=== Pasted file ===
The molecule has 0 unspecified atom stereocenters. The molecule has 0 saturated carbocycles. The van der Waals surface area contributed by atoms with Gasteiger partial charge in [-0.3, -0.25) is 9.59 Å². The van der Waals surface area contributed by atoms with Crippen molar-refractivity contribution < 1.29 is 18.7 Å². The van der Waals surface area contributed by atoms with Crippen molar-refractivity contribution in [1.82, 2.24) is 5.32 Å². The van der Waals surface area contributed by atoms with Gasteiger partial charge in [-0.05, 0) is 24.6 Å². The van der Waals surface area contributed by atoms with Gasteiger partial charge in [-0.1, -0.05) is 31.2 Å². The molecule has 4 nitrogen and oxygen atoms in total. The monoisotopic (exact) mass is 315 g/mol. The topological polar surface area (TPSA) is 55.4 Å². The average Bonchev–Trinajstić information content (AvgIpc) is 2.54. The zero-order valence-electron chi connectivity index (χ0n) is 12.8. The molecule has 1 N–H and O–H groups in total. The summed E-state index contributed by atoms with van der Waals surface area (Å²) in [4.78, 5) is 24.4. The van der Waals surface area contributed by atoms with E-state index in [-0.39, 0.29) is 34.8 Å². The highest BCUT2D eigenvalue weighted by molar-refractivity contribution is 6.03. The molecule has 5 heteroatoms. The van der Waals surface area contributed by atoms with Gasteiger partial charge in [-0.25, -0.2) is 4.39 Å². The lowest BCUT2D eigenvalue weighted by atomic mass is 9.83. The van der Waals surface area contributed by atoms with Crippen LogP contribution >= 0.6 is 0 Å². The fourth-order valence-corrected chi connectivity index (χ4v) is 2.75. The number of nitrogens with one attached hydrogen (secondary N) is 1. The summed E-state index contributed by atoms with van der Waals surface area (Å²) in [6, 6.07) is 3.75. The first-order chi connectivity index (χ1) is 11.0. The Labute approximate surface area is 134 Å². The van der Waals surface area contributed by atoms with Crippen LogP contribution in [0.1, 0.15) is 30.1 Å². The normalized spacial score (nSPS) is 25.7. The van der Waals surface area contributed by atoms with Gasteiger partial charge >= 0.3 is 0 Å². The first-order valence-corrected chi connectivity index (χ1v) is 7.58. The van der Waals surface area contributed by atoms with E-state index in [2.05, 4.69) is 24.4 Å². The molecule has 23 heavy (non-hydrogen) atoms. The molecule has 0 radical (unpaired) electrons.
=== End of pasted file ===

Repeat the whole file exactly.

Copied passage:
The molecule has 0 unspecified atom stereocenters. The molecule has 0 saturated carbocycles. The van der Waals surface area contributed by atoms with Gasteiger partial charge in [-0.3, -0.25) is 9.59 Å². The van der Waals surface area contributed by atoms with Crippen molar-refractivity contribution < 1.29 is 18.7 Å². The van der Waals surface area contributed by atoms with Crippen molar-refractivity contribution in [1.82, 2.24) is 5.32 Å². The van der Waals surface area contributed by atoms with Gasteiger partial charge in [-0.05, 0) is 24.6 Å². The van der Waals surface area contributed by atoms with Gasteiger partial charge in [-0.1, -0.05) is 31.2 Å². The molecule has 4 nitrogen and oxygen atoms in total. The monoisotopic (exact) mass is 315 g/mol. The topological polar surface area (TPSA) is 55.4 Å². The average Bonchev–Trinajstić information content (AvgIpc) is 2.54. The zero-order valence-electron chi connectivity index (χ0n) is 12.8. The molecule has 1 N–H and O–H groups in total. The summed E-state index contributed by atoms with van der Waals surface area (Å²) in [4.78, 5) is 24.4. The van der Waals surface area contributed by atoms with E-state index in [-0.39, 0.29) is 34.8 Å². The highest BCUT2D eigenvalue weighted by molar-refractivity contribution is 6.03. The molecule has 5 heteroatoms. The van der Waals surface area contributed by atoms with Gasteiger partial charge in [-0.25, -0.2) is 4.39 Å². The lowest BCUT2D eigenvalue weighted by atomic mass is 9.83. The van der Waals surface area contributed by atoms with Crippen LogP contribution >= 0.6 is 0 Å². The fourth-order valence-corrected chi connectivity index (χ4v) is 2.75. The number of nitrogens with one attached hydrogen (secondary N) is 1. The summed E-state index contributed by atoms with van der Waals surface area (Å²) in [6, 6.07) is 3.75. The first-order chi connectivity index (χ1) is 11.0. The Labute approximate surface area is 134 Å². The van der Waals surface area contributed by atoms with Crippen LogP contribution in [0.1, 0.15) is 30.1 Å². The normalized spacial score (nSPS) is 25.7. The van der Waals surface area contributed by atoms with Gasteiger partial charge >= 0.3 is 0 Å². The first-order valence-corrected chi connectivity index (χ1v) is 7.58. The van der Waals surface area contributed by atoms with E-state index in [2.05, 4.69) is 24.4 Å². The molecule has 23 heavy (non-hydrogen) atoms. The molecule has 0 radical (unpaired) electrons.